30 Day Challenges to Make a Difference
"Every single qualification for success is acquired through habit. Men [and women] form habits from futures. If you do not deliberately form good habits, then unconsciously you will form bad ones. You are the kind of man [or woman] you are because you have formed the habit of being that kind of man [woman], and the only way you can change is through habit."
The above quote was taken from Albert E. N. Gray's essay The Common Denominator of Success. It has been included because it perfectly encapsulates the underlying ethos of the 30 Day Challenge to Make a Change initiative.
As Mr. Gray rightly said "If you do not deliberately form good habits, then unconsciously you will form bad ones." But it is hard to form new habits, which is especially so if they are good. However, the research is in our favour. For it basically says that if we can adopt a new habit - such as exercising, smiling more or reading as opposed to watching TV - and practice that new habit for around thirty days, we will statistically increase our chances of implementing and maintaining a positive lifestyle change.
It is in the spirit of this research and Mr. Gray's sagacious words why the 30 Day Challenge to Make a Change initiative was originally created. The various challenges that feature on this page provide you with a 'road map', so to speak, of how you can follow a journey that will lead to a more positive personal destination.
The theme of each 30 Day Challenge is centered on lifestyle improvement.
They begin with an introduction which aims to outline the rationale behind that particular theme. For example, the 30 days of one hour Mindfulness Meditation practice is accompanied by a fairly lengthy exposition on the multifaceted benefits of Mindfulness and it includes lots of contemporary research to support the central supposition of why it is wise to meditate on a daily basis.
Do not feel obliged to read these introductions. The challenges can just as much be enjoyed and experienced by skipping straight to the 'rules'.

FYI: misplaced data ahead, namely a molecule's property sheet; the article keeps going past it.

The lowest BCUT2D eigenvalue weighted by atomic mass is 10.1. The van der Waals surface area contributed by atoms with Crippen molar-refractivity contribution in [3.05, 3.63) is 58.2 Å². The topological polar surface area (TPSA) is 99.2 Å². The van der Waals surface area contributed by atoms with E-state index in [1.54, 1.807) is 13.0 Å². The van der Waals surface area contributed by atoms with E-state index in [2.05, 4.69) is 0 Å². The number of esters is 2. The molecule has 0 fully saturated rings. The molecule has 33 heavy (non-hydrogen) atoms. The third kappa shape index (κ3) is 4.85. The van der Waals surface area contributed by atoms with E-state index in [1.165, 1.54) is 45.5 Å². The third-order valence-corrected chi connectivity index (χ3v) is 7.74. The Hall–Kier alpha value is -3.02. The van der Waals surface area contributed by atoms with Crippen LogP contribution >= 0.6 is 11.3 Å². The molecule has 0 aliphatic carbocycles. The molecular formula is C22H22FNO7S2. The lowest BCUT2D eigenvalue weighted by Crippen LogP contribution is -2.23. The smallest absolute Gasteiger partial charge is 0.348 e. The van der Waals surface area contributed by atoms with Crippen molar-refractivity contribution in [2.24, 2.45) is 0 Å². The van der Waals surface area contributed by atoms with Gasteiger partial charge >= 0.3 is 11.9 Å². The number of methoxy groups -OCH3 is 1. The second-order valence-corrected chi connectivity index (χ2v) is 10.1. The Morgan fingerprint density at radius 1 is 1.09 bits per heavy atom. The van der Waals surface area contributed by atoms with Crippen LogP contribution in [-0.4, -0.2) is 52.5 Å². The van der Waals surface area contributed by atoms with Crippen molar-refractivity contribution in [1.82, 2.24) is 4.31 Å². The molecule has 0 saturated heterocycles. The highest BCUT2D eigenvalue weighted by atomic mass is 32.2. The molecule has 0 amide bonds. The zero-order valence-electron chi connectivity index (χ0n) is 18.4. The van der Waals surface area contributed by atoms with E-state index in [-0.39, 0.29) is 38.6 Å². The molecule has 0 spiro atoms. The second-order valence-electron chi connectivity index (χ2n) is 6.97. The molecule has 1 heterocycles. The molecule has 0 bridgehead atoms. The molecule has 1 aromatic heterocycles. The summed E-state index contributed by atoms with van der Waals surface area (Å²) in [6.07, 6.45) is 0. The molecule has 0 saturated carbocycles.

Every challenge has been tried and tested by a real living breathing human being. That human being has, after successfully completing each challenge, produced a 'participation log'. The participation log delineates the inevitable trials and tribulations that you - the potential participant - might encounter if you choose to embark on the challenge.
Each challenge concludes with an 'outcomes' section. Though the outcomes are sure to vary with each individual, they offer a window into the land of possibilities that awaits the person who dares have a go.
These challenges are, well, challenging. That self-confirmatory sentence probably needs further clarification.
It has become fashionable to pit one's self against the latest fad challenge - whether that be eating a pot of cinnamon, being doused in ice-cold water or not molesting one's phone every five minutes. But these challenges, when we take a step back and scrutinise them with an objective eye, are not in the least challenging - and even if they were they're certainly not conducive to cultivating long-term lifestyle improvement habits.
The 30 Day Challenges that feature on this page are challenging. There are two reasons for this.
The first: anything worth achieving in this life is inevitably wrought with hardship. If we want to improve our health, as an example, we must cut out all vice, abstain from consuming 'bad' foods and participate in regular, intense physical exercise. None of them are particularly very easy to implement and maintain. But for all the associative benefits they are certainly worth doing; the same cannot be said for eating cinnamon.
The second: in order to experience a sense of accomplishment, which not only feels good but also develops self-efficacy, we must undertake an activity of considerable duration that forces us out of our comfort zone whilst also presenting us with numerous opportunities for failure. A challenge that involves being drenched in cold water does not satisfy these requirements. Consequently, the individual will not derive any long-term benefit from them.
It is for the reasons identified in the above paragraph why each and every 30 Day Challenge has to meet a strict criteria of requirements before it is tried and tested. The criteria includes the following:
The duration of each challenge must be 30 days or more
The theme of all challenges must be centered on lifestyle improvement
In the majority of circumstances each challenge must force the participant out of their habitual comfort zone
The challenges must be accessible by all and whenever a challenge is likely to transgress this requirement 'modification suggestions' are to be included
All challenges must be challenging!